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Should I use Natural Gas to Heat my Home, or Should I use a Heat Pump?

Like pretty much any question posed to the Internet, trying to determine which product is superior can be a monumental, if not impossible task. Frustratingly, if you research long enough, you will find ample reason as to why product A is better than product B and a number of equally compelling reasons that claim product B is better than product A – ultimately leaving you with just as many questions as when you began your search.

If you’re mulling over several different furnace replacement alternatives, there are a number of differentiation that should be considered; of course, cost (both as an initial investment and in terms of the price of operating the unit), lifespan of the system, and ease of maintenance are pretty standard considerations. But one differentiator that doesn’t always get its due is which type of furnace is best for reducing the carbon footprint of a home. The answer to that comes down to three things: the energy source used by the furnace, its performance efficiency, and the building in which it is installed.

There is no disputing the raw heating potential of a furnace that is powered by natural gas. Natural gas, as far as fossil fuel energy sources go, burns relatively cleanly, but extracting natural gas from the earth can have some pretty serious environmental consequences.

For their part, electric heat pumps can also do an admirable job of heating your home but, like natural gas extraction, generating electricity isn’t always without issue. Hydroelectric facilities, while they do provide a renewable source of clean energy, can displace wildlife and destroy ecosystems. Nuclear power is also clean energy, but comes with significant risks, and isn’t renewable. Coal burning power plants are much worse than the previous two, expelling copious amounts of carbon into the air, exacerbating the planet’s greenhouse effect. If the environmental impact of your heating unit is of consequence, knowing your local energy sources is just as important as any other consideration when choosing the heater or furnace that is destined for your home or business.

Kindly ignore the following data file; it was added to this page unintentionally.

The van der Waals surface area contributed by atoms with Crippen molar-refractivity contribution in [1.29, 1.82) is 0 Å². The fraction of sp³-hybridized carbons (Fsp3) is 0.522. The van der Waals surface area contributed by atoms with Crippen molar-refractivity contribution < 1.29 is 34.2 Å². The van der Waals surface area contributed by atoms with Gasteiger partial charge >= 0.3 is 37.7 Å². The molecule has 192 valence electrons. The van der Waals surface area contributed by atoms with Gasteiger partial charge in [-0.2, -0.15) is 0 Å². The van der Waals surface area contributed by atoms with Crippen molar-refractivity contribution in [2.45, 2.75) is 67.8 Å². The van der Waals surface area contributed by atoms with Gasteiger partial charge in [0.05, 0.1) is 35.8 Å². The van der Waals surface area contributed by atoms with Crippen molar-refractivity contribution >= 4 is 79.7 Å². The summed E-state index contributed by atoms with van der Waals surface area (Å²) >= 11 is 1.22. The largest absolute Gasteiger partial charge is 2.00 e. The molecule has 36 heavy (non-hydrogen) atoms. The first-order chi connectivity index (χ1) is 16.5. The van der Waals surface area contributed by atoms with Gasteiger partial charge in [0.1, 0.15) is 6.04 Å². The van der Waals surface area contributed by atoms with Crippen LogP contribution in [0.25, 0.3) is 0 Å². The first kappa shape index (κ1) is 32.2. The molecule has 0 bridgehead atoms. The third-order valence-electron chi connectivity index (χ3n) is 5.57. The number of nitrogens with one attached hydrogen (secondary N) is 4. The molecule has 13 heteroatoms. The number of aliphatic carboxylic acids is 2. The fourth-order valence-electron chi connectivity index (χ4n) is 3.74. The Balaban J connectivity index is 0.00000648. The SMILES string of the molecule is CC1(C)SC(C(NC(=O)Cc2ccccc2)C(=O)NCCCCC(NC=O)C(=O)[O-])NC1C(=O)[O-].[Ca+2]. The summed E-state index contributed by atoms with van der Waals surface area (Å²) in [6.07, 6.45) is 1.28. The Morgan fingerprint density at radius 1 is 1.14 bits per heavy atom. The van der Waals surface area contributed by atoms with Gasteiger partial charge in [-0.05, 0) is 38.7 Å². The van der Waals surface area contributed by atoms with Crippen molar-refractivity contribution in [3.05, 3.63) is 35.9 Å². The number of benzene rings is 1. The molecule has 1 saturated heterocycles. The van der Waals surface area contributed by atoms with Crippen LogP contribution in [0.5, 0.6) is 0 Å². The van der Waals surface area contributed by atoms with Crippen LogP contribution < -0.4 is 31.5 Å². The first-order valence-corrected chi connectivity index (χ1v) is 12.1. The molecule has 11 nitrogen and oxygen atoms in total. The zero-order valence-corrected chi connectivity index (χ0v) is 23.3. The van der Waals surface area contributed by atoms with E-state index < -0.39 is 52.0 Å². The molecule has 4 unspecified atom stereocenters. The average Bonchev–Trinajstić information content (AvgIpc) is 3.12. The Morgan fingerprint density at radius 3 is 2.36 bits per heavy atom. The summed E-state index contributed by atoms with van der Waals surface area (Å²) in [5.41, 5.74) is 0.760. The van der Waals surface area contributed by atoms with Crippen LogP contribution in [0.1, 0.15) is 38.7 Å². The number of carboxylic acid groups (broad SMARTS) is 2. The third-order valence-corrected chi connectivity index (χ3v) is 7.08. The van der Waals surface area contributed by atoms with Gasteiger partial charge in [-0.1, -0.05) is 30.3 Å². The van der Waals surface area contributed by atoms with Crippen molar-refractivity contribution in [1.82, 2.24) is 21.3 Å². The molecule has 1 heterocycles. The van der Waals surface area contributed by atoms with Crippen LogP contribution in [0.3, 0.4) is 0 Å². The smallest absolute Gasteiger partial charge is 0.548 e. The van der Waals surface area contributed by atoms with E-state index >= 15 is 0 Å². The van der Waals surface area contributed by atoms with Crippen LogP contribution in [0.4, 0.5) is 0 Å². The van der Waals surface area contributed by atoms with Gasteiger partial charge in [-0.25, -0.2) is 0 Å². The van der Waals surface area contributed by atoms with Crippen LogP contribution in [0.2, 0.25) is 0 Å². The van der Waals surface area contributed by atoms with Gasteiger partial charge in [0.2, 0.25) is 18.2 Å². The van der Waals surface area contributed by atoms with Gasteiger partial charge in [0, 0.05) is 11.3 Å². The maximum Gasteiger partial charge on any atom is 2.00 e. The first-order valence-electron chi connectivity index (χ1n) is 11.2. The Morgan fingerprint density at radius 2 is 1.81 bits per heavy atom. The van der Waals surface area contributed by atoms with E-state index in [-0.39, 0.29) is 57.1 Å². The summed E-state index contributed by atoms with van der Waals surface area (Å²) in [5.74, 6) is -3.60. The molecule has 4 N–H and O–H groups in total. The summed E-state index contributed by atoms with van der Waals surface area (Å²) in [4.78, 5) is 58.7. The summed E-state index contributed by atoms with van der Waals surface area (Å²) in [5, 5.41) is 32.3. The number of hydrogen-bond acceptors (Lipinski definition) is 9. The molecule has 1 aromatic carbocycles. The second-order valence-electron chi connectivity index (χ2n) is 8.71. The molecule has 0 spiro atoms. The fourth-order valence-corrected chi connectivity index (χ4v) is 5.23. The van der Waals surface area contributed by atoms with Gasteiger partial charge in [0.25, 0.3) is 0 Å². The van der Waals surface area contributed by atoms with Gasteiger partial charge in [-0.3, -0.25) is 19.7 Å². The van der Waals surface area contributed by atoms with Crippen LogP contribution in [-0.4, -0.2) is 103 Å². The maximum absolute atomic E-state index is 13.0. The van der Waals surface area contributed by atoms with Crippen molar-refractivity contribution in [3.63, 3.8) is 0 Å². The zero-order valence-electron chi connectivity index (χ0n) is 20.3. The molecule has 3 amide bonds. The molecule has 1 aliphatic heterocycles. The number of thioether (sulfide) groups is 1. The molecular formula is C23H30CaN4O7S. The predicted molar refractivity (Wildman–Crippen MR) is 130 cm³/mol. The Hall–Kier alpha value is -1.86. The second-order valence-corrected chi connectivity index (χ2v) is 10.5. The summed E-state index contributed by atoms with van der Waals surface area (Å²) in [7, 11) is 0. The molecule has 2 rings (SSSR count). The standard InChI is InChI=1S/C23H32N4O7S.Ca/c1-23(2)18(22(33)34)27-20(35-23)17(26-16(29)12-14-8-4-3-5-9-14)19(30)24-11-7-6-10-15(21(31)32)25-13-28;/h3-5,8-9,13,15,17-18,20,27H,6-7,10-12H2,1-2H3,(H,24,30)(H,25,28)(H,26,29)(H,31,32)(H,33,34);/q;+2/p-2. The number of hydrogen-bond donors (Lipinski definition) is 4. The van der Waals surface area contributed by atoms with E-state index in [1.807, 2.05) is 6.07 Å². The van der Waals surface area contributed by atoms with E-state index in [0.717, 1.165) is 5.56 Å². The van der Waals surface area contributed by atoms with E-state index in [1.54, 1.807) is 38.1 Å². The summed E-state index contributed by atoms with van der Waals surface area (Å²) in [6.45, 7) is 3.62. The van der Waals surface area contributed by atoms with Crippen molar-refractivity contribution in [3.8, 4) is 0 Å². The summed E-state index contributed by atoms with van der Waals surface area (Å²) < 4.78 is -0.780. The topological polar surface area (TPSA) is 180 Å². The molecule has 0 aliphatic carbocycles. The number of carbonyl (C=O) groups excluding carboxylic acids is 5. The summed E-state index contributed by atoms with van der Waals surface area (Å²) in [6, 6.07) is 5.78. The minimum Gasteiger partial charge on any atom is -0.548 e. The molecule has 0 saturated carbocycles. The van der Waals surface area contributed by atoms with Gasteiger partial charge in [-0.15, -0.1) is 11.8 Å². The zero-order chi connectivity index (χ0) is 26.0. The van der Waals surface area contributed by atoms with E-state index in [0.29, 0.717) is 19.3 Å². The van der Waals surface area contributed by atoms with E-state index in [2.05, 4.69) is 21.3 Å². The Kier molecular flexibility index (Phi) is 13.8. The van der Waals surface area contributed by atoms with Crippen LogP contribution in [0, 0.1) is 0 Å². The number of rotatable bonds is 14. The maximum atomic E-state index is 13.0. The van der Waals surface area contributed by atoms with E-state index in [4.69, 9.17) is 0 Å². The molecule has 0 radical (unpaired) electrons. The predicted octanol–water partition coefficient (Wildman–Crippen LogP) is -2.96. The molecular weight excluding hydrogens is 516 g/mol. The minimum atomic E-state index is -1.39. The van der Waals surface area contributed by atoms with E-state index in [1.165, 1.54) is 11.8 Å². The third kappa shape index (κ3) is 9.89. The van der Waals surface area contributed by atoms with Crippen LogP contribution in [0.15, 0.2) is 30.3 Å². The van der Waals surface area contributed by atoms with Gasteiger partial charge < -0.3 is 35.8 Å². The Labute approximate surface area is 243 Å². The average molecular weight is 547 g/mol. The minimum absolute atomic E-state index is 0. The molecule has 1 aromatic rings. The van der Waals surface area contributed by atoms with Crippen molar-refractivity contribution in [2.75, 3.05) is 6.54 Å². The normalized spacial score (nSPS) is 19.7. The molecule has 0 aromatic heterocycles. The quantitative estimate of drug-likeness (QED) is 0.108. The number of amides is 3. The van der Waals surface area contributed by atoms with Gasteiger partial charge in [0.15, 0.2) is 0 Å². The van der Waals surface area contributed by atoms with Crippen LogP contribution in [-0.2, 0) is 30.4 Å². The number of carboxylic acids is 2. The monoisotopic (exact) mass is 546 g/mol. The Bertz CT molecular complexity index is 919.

Energy sources aside, either a modern, high-end gas-burning furnace or electric-powered heat pump can be remarkably energy efficient from an energy/heat generated ratio perspective, but if the environments they are required to heat are not designed to reduce heat loss, any gains received by investing in an efficient furnace or heater will be offset by the increase in frequency the unit has to heat the space.

For this reason, proper insulation plays a key role in a heating system’s efficiency regardless of heat source. By selecting the proper insulation/windows/doors for your particular climate, your home will experience much less heat loss, thereby reducing the number of times per day your heating system is required to turn on.

Modern, efficient, home building supplies have allowed the pervasiveness of heat pumps in northern climes to rise dramatically, as these enclosures are much better at retaining heat than they once were.

Ultimately, if the home heating system satisfies everything you’re looking for, then that is the right heating solution for you. Even if being green isn’t at the top of your priority list, it can be a fortunate by-product of investing in a system that is designed to save you money on heating costs.

For better or for worse, advances in technology have made gas-powered furnaces and electric-powered heat pumps much more effective. The fact that the area in which heat pumps are used in is expanding northward may indicate to some that heat pumps are surpassing the use of natural gas. While that may or may not be true, one thing is for certain – everything else being equal (cost, maintenance schedules, etc.), one can admit that heat pumps possess the greatest potential thanks to the limitless potential of green energy.


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